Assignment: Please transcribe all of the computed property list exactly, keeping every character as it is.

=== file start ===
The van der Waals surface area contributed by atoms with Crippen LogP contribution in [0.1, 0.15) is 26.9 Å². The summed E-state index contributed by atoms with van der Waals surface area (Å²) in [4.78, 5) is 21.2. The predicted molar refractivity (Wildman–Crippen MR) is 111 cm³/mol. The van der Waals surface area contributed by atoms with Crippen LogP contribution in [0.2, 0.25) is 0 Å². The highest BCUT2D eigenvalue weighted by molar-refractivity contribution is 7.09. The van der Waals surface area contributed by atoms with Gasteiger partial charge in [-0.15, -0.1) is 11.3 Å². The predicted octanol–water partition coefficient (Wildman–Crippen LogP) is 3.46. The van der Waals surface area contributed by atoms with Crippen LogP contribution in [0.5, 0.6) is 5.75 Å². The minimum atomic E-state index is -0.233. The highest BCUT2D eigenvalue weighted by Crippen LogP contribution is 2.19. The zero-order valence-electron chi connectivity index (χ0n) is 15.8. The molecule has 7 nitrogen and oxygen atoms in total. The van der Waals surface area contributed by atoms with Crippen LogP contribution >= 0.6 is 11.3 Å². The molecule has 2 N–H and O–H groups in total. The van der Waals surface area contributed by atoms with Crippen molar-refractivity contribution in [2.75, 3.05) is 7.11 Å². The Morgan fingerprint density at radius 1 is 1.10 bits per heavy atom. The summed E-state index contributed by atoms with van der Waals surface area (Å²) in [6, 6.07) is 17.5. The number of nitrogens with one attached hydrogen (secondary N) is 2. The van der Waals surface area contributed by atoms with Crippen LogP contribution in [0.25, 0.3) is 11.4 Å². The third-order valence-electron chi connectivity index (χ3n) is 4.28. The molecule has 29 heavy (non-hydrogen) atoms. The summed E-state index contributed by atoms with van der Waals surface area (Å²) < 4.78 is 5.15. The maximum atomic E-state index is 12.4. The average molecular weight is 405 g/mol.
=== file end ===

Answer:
The van der Waals surface area contributed by atoms with Crippen LogP contribution in [0.1, 0.15) is 26.9 Å². The summed E-state index contributed by atoms with van der Waals surface area (Å²) in [4.78, 5) is 21.2. The predicted molar refractivity (Wildman–Crippen MR) is 111 cm³/mol. The van der Waals surface area contributed by atoms with Crippen LogP contribution in [0.2, 0.25) is 0 Å². The highest BCUT2D eigenvalue weighted by molar-refractivity contribution is 7.09. The van der Waals surface area contributed by atoms with Gasteiger partial charge in [-0.15, -0.1) is 11.3 Å². The predicted octanol–water partition coefficient (Wildman–Crippen LogP) is 3.46. The van der Waals surface area contributed by atoms with Crippen LogP contribution in [0.5, 0.6) is 5.75 Å². The minimum atomic E-state index is -0.233. The highest BCUT2D eigenvalue weighted by Crippen LogP contribution is 2.19. The zero-order valence-electron chi connectivity index (χ0n) is 15.8. The molecule has 7 nitrogen and oxygen atoms in total. The van der Waals surface area contributed by atoms with Crippen LogP contribution >= 0.6 is 11.3 Å². The molecule has 2 N–H and O–H groups in total. The van der Waals surface area contributed by atoms with Crippen molar-refractivity contribution in [2.75, 3.05) is 7.11 Å². The Morgan fingerprint density at radius 1 is 1.10 bits per heavy atom. The summed E-state index contributed by atoms with van der Waals surface area (Å²) in [6, 6.07) is 17.5. The number of nitrogens with one attached hydrogen (secondary N) is 2. The van der Waals surface area contributed by atoms with Crippen LogP contribution in [0.25, 0.3) is 11.4 Å². The third-order valence-electron chi connectivity index (χ3n) is 4.28. The molecule has 29 heavy (non-hydrogen) atoms. The summed E-state index contributed by atoms with van der Waals surface area (Å²) < 4.78 is 5.15. The maximum atomic E-state index is 12.4. The average molecular weight is 405 g/mol.